The joy of tennis

I’ve watched tennis for years, and always loved it.

When I was 10, I laughed at Henri Leconte.

I listened to my dad tut-tutting about John McEnroe.

I fell madly in love with Steffi Graf and Gabriele Sabatini.

(Yes, both of them.)

And I wanted to be Stefan Edberg.

I lost the Sampras years. Federer brought me back. Then Rafa Nadal became my hero.

For the way he plays. For how he ekes everything out of himself. For his humility.

And for refusing to accept that the way things are is the way they always have to be.

I’ve wanted to play tennis for so long, but I never did.

I had never played, so I thought I never could play.

But last week I joined the local club.

It’s silly, but it scared the hell out of me.

Entering a new place, where everyone else seems at home and you’re not, is not so easy.

At least not for me.

The first night – club night, mixed doubles – was enjoyable but a bit uncomfortable.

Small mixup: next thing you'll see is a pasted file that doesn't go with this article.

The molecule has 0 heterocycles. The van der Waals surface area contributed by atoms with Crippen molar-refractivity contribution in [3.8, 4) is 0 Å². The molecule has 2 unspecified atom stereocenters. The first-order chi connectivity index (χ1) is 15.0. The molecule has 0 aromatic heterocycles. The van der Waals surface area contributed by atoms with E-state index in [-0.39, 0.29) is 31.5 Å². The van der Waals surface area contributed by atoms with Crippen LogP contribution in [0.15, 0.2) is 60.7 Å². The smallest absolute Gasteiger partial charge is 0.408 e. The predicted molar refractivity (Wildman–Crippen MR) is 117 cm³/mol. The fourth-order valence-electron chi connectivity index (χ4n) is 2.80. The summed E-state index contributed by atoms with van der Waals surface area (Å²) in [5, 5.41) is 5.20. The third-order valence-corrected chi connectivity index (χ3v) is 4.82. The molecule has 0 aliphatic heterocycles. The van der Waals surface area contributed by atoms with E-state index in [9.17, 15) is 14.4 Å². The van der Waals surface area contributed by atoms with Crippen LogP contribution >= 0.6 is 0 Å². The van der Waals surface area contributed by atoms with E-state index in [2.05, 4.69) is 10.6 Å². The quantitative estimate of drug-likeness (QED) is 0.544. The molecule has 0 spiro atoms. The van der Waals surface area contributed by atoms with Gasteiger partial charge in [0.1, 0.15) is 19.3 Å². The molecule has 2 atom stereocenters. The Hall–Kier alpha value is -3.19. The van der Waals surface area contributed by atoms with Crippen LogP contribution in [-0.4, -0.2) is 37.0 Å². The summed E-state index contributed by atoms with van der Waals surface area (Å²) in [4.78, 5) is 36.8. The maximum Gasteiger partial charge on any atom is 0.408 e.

I wasn’t sure which side of the court to be on.

I didn’t understand some of the lingo. (“Short deuce”, “ladder league”)

But I started.

And I went back.

And I made some progress.

As Tony Robbins​ says:

Progress equals happiness.

Even if you’re not where you want to be yet.

If you’re on the road, if you’re improving, if you’re making progress, you’re gonna love it.

You’re gonna feel alive.

What thing have you always wanted to do, and never done?

Painting? Hill-walking? Ballroom dancing?

I encourage you to say hell with all the reasons why not.

Life is short.

Just do it.

You might just feel alive.

That’s how it’s working for me.